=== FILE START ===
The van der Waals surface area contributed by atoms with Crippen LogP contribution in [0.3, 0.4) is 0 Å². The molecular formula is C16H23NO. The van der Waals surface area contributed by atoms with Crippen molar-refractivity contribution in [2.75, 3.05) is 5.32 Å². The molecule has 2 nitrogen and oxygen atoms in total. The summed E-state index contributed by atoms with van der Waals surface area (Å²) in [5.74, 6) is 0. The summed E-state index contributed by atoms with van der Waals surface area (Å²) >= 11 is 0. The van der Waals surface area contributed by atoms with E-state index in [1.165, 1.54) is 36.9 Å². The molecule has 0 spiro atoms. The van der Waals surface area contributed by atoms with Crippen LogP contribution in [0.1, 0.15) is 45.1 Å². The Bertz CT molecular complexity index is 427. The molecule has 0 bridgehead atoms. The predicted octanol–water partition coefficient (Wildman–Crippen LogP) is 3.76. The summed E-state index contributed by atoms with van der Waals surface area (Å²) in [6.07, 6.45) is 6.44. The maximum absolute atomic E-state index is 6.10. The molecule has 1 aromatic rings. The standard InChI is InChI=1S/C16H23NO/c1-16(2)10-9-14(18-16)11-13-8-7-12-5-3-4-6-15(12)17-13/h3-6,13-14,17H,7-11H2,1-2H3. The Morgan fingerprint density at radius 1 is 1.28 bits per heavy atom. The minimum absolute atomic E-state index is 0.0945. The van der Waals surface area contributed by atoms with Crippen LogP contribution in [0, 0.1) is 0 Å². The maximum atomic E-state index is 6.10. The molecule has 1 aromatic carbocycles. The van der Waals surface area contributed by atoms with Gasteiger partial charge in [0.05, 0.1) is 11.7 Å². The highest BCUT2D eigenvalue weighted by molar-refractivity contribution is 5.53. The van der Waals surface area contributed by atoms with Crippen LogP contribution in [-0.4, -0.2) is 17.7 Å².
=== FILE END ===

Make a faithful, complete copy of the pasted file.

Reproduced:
The van der Waals surface area contributed by atoms with Crippen LogP contribution in [0.3, 0.4) is 0 Å². The molecular formula is C16H23NO. The van der Waals surface area contributed by atoms with Crippen molar-refractivity contribution in [2.75, 3.05) is 5.32 Å². The molecule has 2 nitrogen and oxygen atoms in total. The summed E-state index contributed by atoms with van der Waals surface area (Å²) in [5.74, 6) is 0. The summed E-state index contributed by atoms with van der Waals surface area (Å²) >= 11 is 0. The van der Waals surface area contributed by atoms with E-state index in [1.165, 1.54) is 36.9 Å². The molecule has 0 spiro atoms. The van der Waals surface area contributed by atoms with Crippen LogP contribution in [0.1, 0.15) is 45.1 Å². The Bertz CT molecular complexity index is 427. The molecule has 0 bridgehead atoms. The predicted octanol–water partition coefficient (Wildman–Crippen LogP) is 3.76. The summed E-state index contributed by atoms with van der Waals surface area (Å²) in [6.07, 6.45) is 6.44. The maximum absolute atomic E-state index is 6.10. The molecule has 1 aromatic rings. The standard InChI is InChI=1S/C16H23NO/c1-16(2)10-9-14(18-16)11-13-8-7-12-5-3-4-6-15(12)17-13/h3-6,13-14,17H,7-11H2,1-2H3. The Morgan fingerprint density at radius 1 is 1.28 bits per heavy atom. The minimum absolute atomic E-state index is 0.0945. The van der Waals surface area contributed by atoms with Crippen LogP contribution in [0, 0.1) is 0 Å². The maximum atomic E-state index is 6.10. The molecule has 1 aromatic carbocycles. The van der Waals surface area contributed by atoms with Gasteiger partial charge in [0.05, 0.1) is 11.7 Å². The highest BCUT2D eigenvalue weighted by molar-refractivity contribution is 5.53. The van der Waals surface area contributed by atoms with Crippen LogP contribution in [-0.4, -0.2) is 17.7 Å².